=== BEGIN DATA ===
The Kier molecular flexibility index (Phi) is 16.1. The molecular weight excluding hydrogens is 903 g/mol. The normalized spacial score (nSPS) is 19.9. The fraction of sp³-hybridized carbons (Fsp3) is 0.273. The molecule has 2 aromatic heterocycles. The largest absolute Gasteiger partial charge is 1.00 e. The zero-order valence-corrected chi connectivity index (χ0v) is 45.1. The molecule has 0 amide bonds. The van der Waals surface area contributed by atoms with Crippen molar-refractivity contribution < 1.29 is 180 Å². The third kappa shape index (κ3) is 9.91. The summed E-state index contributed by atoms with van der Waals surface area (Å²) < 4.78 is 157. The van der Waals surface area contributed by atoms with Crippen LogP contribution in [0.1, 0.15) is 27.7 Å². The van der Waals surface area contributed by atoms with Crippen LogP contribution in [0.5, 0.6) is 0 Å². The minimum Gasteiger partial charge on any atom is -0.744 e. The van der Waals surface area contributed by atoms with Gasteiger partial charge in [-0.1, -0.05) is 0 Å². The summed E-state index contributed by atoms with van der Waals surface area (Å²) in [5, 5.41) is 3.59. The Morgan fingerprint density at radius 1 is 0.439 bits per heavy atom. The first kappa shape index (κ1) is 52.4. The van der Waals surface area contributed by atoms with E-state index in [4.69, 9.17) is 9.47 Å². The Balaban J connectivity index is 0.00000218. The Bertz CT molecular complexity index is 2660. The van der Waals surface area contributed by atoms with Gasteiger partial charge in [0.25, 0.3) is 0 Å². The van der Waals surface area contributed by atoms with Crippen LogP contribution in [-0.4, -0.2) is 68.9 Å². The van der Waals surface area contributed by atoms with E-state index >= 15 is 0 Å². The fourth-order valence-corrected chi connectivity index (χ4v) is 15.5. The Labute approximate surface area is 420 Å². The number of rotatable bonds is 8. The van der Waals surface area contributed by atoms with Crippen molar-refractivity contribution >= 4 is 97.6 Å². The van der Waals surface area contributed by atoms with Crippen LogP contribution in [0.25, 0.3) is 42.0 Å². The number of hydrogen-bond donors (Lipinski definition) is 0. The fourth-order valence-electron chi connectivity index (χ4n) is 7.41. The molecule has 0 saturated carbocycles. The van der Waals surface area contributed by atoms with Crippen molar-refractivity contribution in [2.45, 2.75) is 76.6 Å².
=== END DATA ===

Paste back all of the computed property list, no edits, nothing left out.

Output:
The Kier molecular flexibility index (Phi) is 16.1. The molecular weight excluding hydrogens is 903 g/mol. The normalized spacial score (nSPS) is 19.9. The fraction of sp³-hybridized carbons (Fsp3) is 0.273. The molecule has 2 aromatic heterocycles. The largest absolute Gasteiger partial charge is 1.00 e. The zero-order valence-corrected chi connectivity index (χ0v) is 45.1. The molecule has 0 amide bonds. The van der Waals surface area contributed by atoms with Crippen molar-refractivity contribution < 1.29 is 180 Å². The third kappa shape index (κ3) is 9.91. The summed E-state index contributed by atoms with van der Waals surface area (Å²) < 4.78 is 157. The van der Waals surface area contributed by atoms with Crippen LogP contribution in [0.1, 0.15) is 27.7 Å². The van der Waals surface area contributed by atoms with Crippen LogP contribution in [0.5, 0.6) is 0 Å². The minimum Gasteiger partial charge on any atom is -0.744 e. The van der Waals surface area contributed by atoms with Gasteiger partial charge in [-0.1, -0.05) is 0 Å². The summed E-state index contributed by atoms with van der Waals surface area (Å²) in [5, 5.41) is 3.59. The Morgan fingerprint density at radius 1 is 0.439 bits per heavy atom. The first kappa shape index (κ1) is 52.4. The van der Waals surface area contributed by atoms with E-state index in [4.69, 9.17) is 9.47 Å². The Balaban J connectivity index is 0.00000218. The Bertz CT molecular complexity index is 2660. The van der Waals surface area contributed by atoms with Gasteiger partial charge in [0.25, 0.3) is 0 Å². The van der Waals surface area contributed by atoms with Crippen LogP contribution in [-0.4, -0.2) is 68.9 Å². The van der Waals surface area contributed by atoms with E-state index >= 15 is 0 Å². The fourth-order valence-corrected chi connectivity index (χ4v) is 15.5. The Labute approximate surface area is 420 Å². The number of rotatable bonds is 8. The van der Waals surface area contributed by atoms with Crippen molar-refractivity contribution >= 4 is 97.6 Å². The van der Waals surface area contributed by atoms with Crippen LogP contribution in [0.25, 0.3) is 42.0 Å². The number of hydrogen-bond donors (Lipinski definition) is 0. The fourth-order valence-electron chi connectivity index (χ4n) is 7.41. The molecule has 0 saturated carbocycles. The van der Waals surface area contributed by atoms with Crippen molar-refractivity contribution in [2.45, 2.75) is 76.6 Å².